Fox Star Studios India Pvt. Ltd. and Vishesh Films’ Citylights (UA) is the story of a shopkeeper in Rajasthan, who comes to the city of Bombay with his wife and daughter in the hope of a better life.
Deepak (Rajkumar Rao) lives with his wife, Rakhi (Patralekha), and little daughter, Malti (baby Vaibhavi Upadhyay). The saree shop he runs is not doing well because of which he is unable to pay even the rent of the shop. The landlord throws him out of the shop for non-payment of rent.
Left with no alternative, Deepak decides to come to Bombay to try his luck. His wife is not very happy with the prospect but Deepak convinces her and asks her to have faith in him. As soon as they set foot in the city, they are cheated by two men. Life becomes so difficult for them that Rakhi is forced to take up a job as a bar dancer despite her traditional upbringing. Deepak joins as a driver for a security agency. Mhatre (Pramod Pathak), the boss of the security agency, has strict rules for his staff. All the drivers working for the businessman have to deliver safes, containing lakhs and crores of rupees, to the notified destinations. The supervisor (Manav Kaul), who was instrumental in Deepak getting the job, trains him and wins his confidence.
One day, the supervisor asks Deepak to help him break upon a safe containing tons of money. The safe belongs to their boss, Mhatre, but has been smuggled out by unfair means and hidden by the supervisor. Since the keys to the locks of all the safes are only with the boss or his trusted men, the supervisor wants Deepak to lay his hands on the key of the safe in his custody. A reluctant Deepak agrees to help the supervisor and share the loot but, as bad luck would have it, the supervisor is killed before the job can be carried out.
Deepak knows what is to be done and he also knows that if he does it, he would be committing a grave crime as he would be in possession of moneywhich doesn’t belong to him. He is also aware that if he is caught taking the key of the safe, he would be killed by his boss.
So, does Deepak attempt to steal the key and run away with the money? Or does he develop cold feet? Is Deepak able to secure the future of his family? If so, how?
The film is a remake of British film Metro Manila, written by Sean Ellis (story and screenplay) and Frank E. Flowers (screenplay). Ritesh Shah has penned a screenplay, adapted from the original. The film does not offer the audience much novelty. One has seen films in which the protagonist comes from a village or small town to the city and is initiated into the world of crime. One has also seen films in which a woman has to compromise on her principles to make ends meet. It is probably only the last part of the drama, when Rakhi gets the chain and locket of Deepak, which is new because it is typical to this story. Otherwise, although the film involves the viewer, it does not shake him, which is what it should have done to have the desired impact. Also, there’s no element of suspense or surprise as right from the time Deepak gets the driver’s job, it is evident that the supervisor has an ulterior motive because he is shown to be too partial towards Deepak, that too, for no apparent reason. Had the supervisor’s evil intentions come as a surprise to the audience, the drama would have at least shaken the audience. Ritesh Shah’s dialogues are good.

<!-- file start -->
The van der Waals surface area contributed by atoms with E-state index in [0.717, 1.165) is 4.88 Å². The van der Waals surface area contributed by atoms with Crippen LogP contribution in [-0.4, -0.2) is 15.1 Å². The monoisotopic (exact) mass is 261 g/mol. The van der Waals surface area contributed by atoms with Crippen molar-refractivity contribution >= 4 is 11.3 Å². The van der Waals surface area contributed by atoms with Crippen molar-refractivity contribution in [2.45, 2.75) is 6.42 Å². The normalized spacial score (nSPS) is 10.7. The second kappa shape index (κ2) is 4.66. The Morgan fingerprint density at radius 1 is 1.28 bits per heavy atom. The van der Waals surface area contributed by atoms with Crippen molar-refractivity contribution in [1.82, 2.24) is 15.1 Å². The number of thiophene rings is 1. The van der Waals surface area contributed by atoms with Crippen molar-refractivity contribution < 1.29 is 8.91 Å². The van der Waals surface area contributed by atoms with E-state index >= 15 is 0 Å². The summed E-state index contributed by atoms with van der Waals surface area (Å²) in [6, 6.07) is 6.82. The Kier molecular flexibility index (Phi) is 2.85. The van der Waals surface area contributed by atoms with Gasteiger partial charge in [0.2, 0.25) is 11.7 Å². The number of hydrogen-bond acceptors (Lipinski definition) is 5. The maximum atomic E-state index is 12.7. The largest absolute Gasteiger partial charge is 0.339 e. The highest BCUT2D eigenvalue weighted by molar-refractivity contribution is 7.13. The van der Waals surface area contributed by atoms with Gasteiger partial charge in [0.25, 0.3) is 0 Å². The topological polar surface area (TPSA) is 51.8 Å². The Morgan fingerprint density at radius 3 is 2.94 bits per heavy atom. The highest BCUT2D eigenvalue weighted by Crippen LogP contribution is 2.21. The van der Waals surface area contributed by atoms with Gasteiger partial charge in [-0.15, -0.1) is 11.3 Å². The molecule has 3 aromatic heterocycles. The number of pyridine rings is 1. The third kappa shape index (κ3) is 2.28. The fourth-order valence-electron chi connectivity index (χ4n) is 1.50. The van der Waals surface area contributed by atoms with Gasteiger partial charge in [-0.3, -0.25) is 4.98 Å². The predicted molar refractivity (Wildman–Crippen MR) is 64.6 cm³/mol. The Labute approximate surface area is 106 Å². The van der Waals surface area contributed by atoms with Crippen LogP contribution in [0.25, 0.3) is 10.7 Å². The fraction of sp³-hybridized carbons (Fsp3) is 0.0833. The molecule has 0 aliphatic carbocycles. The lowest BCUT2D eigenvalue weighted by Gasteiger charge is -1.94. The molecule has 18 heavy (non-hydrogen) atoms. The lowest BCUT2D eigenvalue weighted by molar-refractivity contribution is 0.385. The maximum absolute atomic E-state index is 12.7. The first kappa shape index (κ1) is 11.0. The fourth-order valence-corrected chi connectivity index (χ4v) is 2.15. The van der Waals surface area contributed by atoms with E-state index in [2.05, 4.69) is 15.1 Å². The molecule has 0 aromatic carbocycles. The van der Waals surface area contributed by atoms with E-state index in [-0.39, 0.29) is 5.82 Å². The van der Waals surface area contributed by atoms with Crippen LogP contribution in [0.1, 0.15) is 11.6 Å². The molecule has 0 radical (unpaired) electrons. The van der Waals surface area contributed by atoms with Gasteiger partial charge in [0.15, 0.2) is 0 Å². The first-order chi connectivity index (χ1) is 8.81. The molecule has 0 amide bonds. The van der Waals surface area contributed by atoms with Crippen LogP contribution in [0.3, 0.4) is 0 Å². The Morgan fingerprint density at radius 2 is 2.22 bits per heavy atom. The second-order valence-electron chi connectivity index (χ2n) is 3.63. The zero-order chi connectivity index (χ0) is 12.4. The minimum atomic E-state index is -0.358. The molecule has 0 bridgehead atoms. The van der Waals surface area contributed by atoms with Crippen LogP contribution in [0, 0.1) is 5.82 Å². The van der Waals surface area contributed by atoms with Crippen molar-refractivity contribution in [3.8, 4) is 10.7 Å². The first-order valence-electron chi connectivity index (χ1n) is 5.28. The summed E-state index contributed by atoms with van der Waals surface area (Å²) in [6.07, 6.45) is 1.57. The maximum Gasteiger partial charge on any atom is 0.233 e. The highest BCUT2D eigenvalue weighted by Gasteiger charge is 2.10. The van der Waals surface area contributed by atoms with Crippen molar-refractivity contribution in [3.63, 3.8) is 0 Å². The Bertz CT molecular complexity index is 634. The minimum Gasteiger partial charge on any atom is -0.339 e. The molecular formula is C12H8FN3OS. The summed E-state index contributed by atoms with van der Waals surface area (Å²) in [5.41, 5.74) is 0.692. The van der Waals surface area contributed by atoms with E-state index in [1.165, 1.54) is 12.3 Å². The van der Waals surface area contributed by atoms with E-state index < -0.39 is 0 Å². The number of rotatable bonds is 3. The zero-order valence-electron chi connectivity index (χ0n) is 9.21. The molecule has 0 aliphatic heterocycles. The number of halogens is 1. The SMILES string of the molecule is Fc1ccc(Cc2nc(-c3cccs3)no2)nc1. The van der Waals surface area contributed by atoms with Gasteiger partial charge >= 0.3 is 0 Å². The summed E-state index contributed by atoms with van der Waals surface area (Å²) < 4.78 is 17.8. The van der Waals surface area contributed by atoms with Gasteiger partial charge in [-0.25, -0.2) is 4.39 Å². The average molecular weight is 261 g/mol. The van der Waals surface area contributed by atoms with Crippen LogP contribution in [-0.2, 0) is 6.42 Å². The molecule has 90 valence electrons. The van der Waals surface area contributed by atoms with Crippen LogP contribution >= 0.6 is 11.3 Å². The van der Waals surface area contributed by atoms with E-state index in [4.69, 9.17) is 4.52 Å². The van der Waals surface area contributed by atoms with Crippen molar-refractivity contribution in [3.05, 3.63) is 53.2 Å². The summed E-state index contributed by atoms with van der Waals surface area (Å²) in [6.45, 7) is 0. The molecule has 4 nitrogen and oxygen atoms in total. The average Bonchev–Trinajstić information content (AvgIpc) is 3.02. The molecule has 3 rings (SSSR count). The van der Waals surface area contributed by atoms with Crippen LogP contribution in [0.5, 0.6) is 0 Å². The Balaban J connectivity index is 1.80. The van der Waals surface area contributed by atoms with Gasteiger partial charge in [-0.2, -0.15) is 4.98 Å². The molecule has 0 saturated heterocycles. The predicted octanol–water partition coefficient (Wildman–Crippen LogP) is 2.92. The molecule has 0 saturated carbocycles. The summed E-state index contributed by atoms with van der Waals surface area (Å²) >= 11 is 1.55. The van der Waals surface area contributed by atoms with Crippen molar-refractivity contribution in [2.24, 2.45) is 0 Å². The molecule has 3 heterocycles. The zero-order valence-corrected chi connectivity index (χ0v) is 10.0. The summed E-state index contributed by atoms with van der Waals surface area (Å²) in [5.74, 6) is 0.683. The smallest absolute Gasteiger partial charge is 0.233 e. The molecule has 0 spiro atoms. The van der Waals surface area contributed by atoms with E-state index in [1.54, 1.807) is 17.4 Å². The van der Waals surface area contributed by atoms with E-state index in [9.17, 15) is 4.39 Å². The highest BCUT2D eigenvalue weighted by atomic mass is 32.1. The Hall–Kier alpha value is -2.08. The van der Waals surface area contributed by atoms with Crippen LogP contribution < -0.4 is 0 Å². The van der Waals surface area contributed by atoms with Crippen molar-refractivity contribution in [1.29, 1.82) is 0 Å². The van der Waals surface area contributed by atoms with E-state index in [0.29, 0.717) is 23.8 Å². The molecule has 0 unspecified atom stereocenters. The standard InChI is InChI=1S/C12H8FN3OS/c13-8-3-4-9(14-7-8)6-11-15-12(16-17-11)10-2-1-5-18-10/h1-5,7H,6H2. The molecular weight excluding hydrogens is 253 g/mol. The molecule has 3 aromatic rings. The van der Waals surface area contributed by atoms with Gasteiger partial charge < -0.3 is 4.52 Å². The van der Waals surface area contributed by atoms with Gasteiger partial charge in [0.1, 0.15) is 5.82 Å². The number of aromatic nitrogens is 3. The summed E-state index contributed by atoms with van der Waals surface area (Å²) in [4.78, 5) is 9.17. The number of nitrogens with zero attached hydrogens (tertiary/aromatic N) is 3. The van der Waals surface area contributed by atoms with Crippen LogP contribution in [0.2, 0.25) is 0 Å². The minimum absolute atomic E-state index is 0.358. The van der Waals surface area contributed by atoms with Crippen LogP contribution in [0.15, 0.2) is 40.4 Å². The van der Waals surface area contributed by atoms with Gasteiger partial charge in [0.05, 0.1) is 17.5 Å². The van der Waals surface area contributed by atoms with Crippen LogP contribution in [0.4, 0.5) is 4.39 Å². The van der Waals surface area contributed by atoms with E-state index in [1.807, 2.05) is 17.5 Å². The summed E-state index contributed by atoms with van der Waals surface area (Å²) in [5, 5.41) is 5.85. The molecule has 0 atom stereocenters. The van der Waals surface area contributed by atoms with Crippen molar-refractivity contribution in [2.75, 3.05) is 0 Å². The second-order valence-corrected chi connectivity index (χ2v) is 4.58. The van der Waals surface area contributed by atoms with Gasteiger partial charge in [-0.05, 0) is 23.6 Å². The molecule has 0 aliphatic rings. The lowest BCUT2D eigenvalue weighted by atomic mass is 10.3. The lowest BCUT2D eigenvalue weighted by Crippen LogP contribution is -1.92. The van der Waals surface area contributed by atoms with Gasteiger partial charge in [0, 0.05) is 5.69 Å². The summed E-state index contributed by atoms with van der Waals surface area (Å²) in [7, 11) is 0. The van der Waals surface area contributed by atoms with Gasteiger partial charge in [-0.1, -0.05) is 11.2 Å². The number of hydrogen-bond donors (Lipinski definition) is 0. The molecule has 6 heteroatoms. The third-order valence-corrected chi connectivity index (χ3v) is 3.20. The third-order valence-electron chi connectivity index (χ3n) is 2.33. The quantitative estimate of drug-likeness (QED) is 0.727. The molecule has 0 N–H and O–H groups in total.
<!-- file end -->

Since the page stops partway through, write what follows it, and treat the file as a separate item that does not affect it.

Rajkumar Rao does a very fine job as Deepak. He gets into the skin of the character and performs brilliantly. He expresses the emotions of fear, triumph, frustration, anger etc. beautifully. Patralekha makes a very promising debut as Rakhi. She acts with admirable ease and is able to convey her feelings beautifully. Manan Kaul shines as the supervisor, going through his role with the right amount of sincerity and earnestness. He is another brilliant actor to watch out for. Pramod Pathak is good as boss Mhatre. Baby Vaishali Upadhyay is alright. Gautam Berde (as the thug broker) and Shivam Rao (as the thug landlord) make their presence felt. Resh Lamba (as Waqar), Atul Mongia (as Bonnie), Murtuza (as Jaswant), Vinod Rawat (as Jayeshbhai), Khushboo Upadhyay (as Sonali), Deepak More (as the inspector), Govind Kumar Pathak (as the construction site supervisor), Mallhar Goenka (as Sachin), Sadia Siddique (as Sudha) and the rest lend able support.
Hansal Mehta’s direction is sensitive. He has narrated the subject with a touch of realism but, having said that, it must be added that both, the script and the narrative style, hold appeal for the city-based class audience mainly. Jeet Ganguly’s music is a plus point. ‘Soney do’ and ‘Muskurane ki wajah’ are beautifully composed songs. ‘Ek charraiya’ is also a melodious number. Rashmi Singh’s lyrics are very good. Raju Singh’s background music could’ve been better. Dev Agarwal’s cinematography is nice. Abbas Ali Moghul’s action scenes are okay. Rajat Poddar’s sets are appropriate. Apurva Asrani’s editing is suitably sharp.
On the whole, Citylights is a very class-appealing film with not much novelty value. It can hope to do well in select multiplexes of the big cities but not otherwise. Its mediocre investment is a point in its favour.